Miyazaki is a tourism and resort area in southern Kyushu. It is not to be confused with the legendary Japanese animator and filmmaker, Hayao Miyazaki. (Who is from the intellectually-inspired Bunkyo ward of Tokyo, anyway.)
Miyazaki has its own airport. JAL, ANA and the discount carrier Solaseed (formerly Skynet) have regular flights from Tokyo Haneda Airport, Osaka Itami Airport and various other locations throughout Japan. There are also flights to Seoul and Taipei through Asiana and EVA respectively. Airline pricing is highly variable, but the cheapest option to Miyazaki is usually the Solaseed ¥10,000 "Visit Japan" fare for travelers with a “Temporary Visitor” visa (the same requirement as the JR Pass) which is good for just about any single flight on the airline. Though, this is esentially a standby ticket, so you may have trouble during peak demand periods. Peak demand in Japan is around New Years, Golden Week (end of April/start of May), and Obon in August, and of course, Friday and Sunday evenings are always more busy than weekdays.
Buses connect the airport to the main Miyazaki station in 25 minutes (¥400), while the JR Miyazaki Airport Line runs 1-2 trains per hour to Minami-Miyazaki station (¥340). If you are under 21, you can get tickets cheaper than normal.
Most people will take the Kirishima limited express which makes multiple daily runs from Kagoshima (2-2.5 hours, ¥4100).
If you connect to the Shinkansen in Kagoshima, it is anouther 2 hours for Hakata to Kagoshima (2.5 hours from Kukura). You can take a single Shinkansen from Shin-Osaka to Kagoshima in 4.5-5 hours.
Anouther option, the more scenic route, from Kokura station in Kitakyushu, the first stop in Kyushu on the San'yo Shinkansen, is to take the Sonic limited express to Oita or Beppu and transfer to the Nichirin limited express (¥8300). A few Nichirin trains run from Kokura or Hakata in Fukuoka directly to Miyazaki, with no change of trains necessary, but most people that take this route like to stop to see Beppu. The route is about 5 hours which is about the same as the Shinkansen route from Kokura.
Note that there was also an overnight service, the Dream Nichirin, which ran over the same route, however this train service was discontinued on March 11, 2011 (in conjunction with the opening of the completed the Kyushu Shinkansen).
There is no charge for the above services with a Japan Rail Pass, and there is a JR All Kyushu Pass that covers all routes as well, aside from the reference to the Shinkansen in Kokura and beyond. The Kyushu Shinkansen stops at Hakata; Hakata to Shin-Osaka (including Kokura) is owned by JR West, so you would need a JR West Pass for that section.
Starting on March 12, 2011, a highway bus operated by JR Kyushu began to Miyazaki from the Shin-Yatsushiro bullet train station. The "B&S Miyazaki" (B&S for Bus and Shinkansen) will operate once per hour, timed with the arrival of the bullet trains from Fukuoka. The bus trip takes just over 2 hours from Shin-Yatsushiro at a cost of 4,150 yen each way. The overall journey from Fukuoka to Miyazaki will be shortened to just over 3 hours using this train/bus combination. The bus is not valid with the Japan Rail Pass, but bus tickets can be purchased at any JR Midori-no-Madoguchi seat reservation counter.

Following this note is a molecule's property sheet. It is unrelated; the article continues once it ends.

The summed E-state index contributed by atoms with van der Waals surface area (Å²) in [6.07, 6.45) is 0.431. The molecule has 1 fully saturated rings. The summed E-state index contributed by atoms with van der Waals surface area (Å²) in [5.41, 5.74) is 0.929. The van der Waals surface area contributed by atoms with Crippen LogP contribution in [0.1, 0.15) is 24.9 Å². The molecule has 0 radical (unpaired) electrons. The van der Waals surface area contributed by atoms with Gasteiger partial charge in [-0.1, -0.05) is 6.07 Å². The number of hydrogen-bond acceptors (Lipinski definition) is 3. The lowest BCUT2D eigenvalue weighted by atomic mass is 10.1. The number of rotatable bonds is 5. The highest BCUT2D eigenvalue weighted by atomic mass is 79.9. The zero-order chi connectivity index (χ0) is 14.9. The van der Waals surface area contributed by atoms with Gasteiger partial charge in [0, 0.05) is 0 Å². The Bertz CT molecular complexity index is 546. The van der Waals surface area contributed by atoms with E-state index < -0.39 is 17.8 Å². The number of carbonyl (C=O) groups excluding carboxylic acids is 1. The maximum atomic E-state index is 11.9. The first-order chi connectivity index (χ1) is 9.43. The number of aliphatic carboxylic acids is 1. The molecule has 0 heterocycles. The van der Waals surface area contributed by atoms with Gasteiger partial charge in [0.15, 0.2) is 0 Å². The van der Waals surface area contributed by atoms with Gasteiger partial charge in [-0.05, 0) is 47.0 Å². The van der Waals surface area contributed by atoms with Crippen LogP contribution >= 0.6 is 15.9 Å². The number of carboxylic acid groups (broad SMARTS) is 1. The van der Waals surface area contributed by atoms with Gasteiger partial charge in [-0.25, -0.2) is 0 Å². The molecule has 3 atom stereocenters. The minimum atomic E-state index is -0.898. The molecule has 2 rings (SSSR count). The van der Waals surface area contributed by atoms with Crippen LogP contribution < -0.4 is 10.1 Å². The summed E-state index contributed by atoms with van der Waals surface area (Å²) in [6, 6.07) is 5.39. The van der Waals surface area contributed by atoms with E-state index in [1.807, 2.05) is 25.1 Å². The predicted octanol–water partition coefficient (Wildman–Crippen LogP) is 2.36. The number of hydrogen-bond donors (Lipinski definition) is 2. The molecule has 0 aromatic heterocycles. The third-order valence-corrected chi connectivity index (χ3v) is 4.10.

Hourly buses run from Fukuoka to Miyazaki in about 4 1/2 hours at a cost of ¥6000.
Miyazaki is one of the most famous places for surfing in Japan. Lots of foreigners visit there during the summer. There are good waves and the sunset is so beautiful.
"Kurokirishima" is a famous Miyazaki shochu. Miyazaki produces lots kind of shochu, so people who like Japanese shochu, Miyazaki is a good place to visit. However, some of them are expensive, so you can not buy them so easily.
In the town of Aya, which is around 20km from Miyazaki City proper, there is a complex called the Aya Shusen-no-mori. There is a winery, beer brewery and shochu distillery all on site. The beer made here is German-style, and of a high standard. The Shusen-no-mori brewery makes (at time of writing) a Bock, a Koelsch, an Altbier and a blueberry-flavoured lager. The beer is far superior to the macro-brewed Japanese lagers such as Asahi Super Dry or Kirin Lager. The wine from the Shusen-no-mori winery, on the other hand, leaves something to be desired.
The best hotels in Miyazaki City are the Kanko Hotel, in the city centre by the river, and the Sheraton, in the Seagaia complex surrounded by a golf course around 8km North-East of the city centre. The prices of these luxury hotels are comparable to those of five-star hotel chains in any large Western country.
A cheap place to sleep, on the other hand, is a manga coffee shop/internet cafe. There is one beside the 7-11 near the Miyazaki train station. There is also a "Cybac" internet cafe in Miyazaki which is slightly better than the aforementioned manga kissa - it is difficult to find, so get a taxi from the train station. It should cost around 1000 yen.